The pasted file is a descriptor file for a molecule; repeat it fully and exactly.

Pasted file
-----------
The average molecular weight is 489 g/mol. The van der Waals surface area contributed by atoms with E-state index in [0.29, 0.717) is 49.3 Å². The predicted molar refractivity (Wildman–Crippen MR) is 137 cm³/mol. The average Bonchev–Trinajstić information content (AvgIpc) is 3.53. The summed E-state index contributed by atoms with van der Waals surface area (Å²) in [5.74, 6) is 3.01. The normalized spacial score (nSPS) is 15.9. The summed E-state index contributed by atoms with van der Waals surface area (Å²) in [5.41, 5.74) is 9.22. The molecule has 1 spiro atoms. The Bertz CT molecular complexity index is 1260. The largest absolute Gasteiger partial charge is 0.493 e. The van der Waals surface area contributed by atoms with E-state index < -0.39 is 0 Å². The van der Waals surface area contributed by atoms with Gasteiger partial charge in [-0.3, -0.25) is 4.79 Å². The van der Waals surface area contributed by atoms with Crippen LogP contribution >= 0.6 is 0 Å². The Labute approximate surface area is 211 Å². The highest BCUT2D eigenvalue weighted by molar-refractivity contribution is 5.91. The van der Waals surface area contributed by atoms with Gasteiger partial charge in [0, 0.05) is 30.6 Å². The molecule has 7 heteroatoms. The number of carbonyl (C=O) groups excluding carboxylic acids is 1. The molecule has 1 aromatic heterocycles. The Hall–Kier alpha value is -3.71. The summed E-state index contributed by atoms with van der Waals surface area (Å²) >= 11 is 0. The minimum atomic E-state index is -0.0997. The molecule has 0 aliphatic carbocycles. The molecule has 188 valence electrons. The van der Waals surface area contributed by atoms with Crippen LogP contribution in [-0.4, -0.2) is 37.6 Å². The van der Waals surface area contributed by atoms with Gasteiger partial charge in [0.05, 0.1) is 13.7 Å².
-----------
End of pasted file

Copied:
The average molecular weight is 489 g/mol. The van der Waals surface area contributed by atoms with E-state index in [0.29, 0.717) is 49.3 Å². The predicted molar refractivity (Wildman–Crippen MR) is 137 cm³/mol. The average Bonchev–Trinajstić information content (AvgIpc) is 3.53. The summed E-state index contributed by atoms with van der Waals surface area (Å²) in [5.74, 6) is 3.01. The normalized spacial score (nSPS) is 15.9. The summed E-state index contributed by atoms with van der Waals surface area (Å²) in [5.41, 5.74) is 9.22. The molecule has 1 spiro atoms. The Bertz CT molecular complexity index is 1260. The largest absolute Gasteiger partial charge is 0.493 e. The van der Waals surface area contributed by atoms with E-state index < -0.39 is 0 Å². The van der Waals surface area contributed by atoms with Gasteiger partial charge in [-0.3, -0.25) is 4.79 Å². The van der Waals surface area contributed by atoms with Crippen LogP contribution >= 0.6 is 0 Å². The Labute approximate surface area is 211 Å². The highest BCUT2D eigenvalue weighted by molar-refractivity contribution is 5.91. The van der Waals surface area contributed by atoms with Gasteiger partial charge in [0, 0.05) is 30.6 Å². The molecule has 7 heteroatoms. The number of carbonyl (C=O) groups excluding carboxylic acids is 1. The molecule has 1 aromatic heterocycles. The Hall–Kier alpha value is -3.71. The summed E-state index contributed by atoms with van der Waals surface area (Å²) >= 11 is 0. The minimum atomic E-state index is -0.0997. The molecule has 0 aliphatic carbocycles. The molecule has 188 valence electrons. The van der Waals surface area contributed by atoms with Crippen LogP contribution in [-0.4, -0.2) is 37.6 Å². The van der Waals surface area contributed by atoms with Gasteiger partial charge in [0.05, 0.1) is 13.7 Å².